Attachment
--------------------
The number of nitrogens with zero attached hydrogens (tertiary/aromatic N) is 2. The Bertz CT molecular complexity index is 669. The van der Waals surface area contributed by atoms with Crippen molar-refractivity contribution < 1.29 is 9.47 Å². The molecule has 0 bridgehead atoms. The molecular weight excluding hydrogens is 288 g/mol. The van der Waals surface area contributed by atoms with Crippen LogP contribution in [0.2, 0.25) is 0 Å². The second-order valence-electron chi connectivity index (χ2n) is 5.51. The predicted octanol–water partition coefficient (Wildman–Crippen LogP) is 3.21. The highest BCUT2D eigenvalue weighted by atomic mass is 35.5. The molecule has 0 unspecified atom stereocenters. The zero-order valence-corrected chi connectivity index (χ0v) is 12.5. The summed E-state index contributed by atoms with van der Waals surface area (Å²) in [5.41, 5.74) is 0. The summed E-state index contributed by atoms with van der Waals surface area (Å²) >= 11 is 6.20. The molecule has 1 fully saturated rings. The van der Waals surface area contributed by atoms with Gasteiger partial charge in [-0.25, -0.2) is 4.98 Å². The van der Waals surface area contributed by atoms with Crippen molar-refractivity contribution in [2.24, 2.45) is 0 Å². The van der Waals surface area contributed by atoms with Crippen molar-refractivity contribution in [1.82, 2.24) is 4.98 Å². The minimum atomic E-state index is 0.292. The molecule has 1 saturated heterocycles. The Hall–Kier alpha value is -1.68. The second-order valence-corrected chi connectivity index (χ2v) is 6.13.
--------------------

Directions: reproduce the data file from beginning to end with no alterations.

The number of nitrogens with zero attached hydrogens (tertiary/aromatic N) is 2. The Bertz CT molecular complexity index is 669. The van der Waals surface area contributed by atoms with Crippen molar-refractivity contribution < 1.29 is 9.47 Å². The molecule has 0 bridgehead atoms. The molecular weight excluding hydrogens is 288 g/mol. The van der Waals surface area contributed by atoms with Crippen LogP contribution in [0.2, 0.25) is 0 Å². The second-order valence-electron chi connectivity index (χ2n) is 5.51. The predicted octanol–water partition coefficient (Wildman–Crippen LogP) is 3.21. The highest BCUT2D eigenvalue weighted by atomic mass is 35.5. The molecule has 0 unspecified atom stereocenters. The zero-order valence-corrected chi connectivity index (χ0v) is 12.5. The summed E-state index contributed by atoms with van der Waals surface area (Å²) in [5.41, 5.74) is 0. The summed E-state index contributed by atoms with van der Waals surface area (Å²) >= 11 is 6.20. The molecule has 1 fully saturated rings. The van der Waals surface area contributed by atoms with Gasteiger partial charge in [-0.25, -0.2) is 4.98 Å². The van der Waals surface area contributed by atoms with Crippen molar-refractivity contribution in [2.24, 2.45) is 0 Å². The van der Waals surface area contributed by atoms with Crippen molar-refractivity contribution in [1.82, 2.24) is 4.98 Å². The minimum atomic E-state index is 0.292. The molecule has 1 saturated heterocycles. The Hall–Kier alpha value is -1.68. The second-order valence-corrected chi connectivity index (χ2v) is 6.13.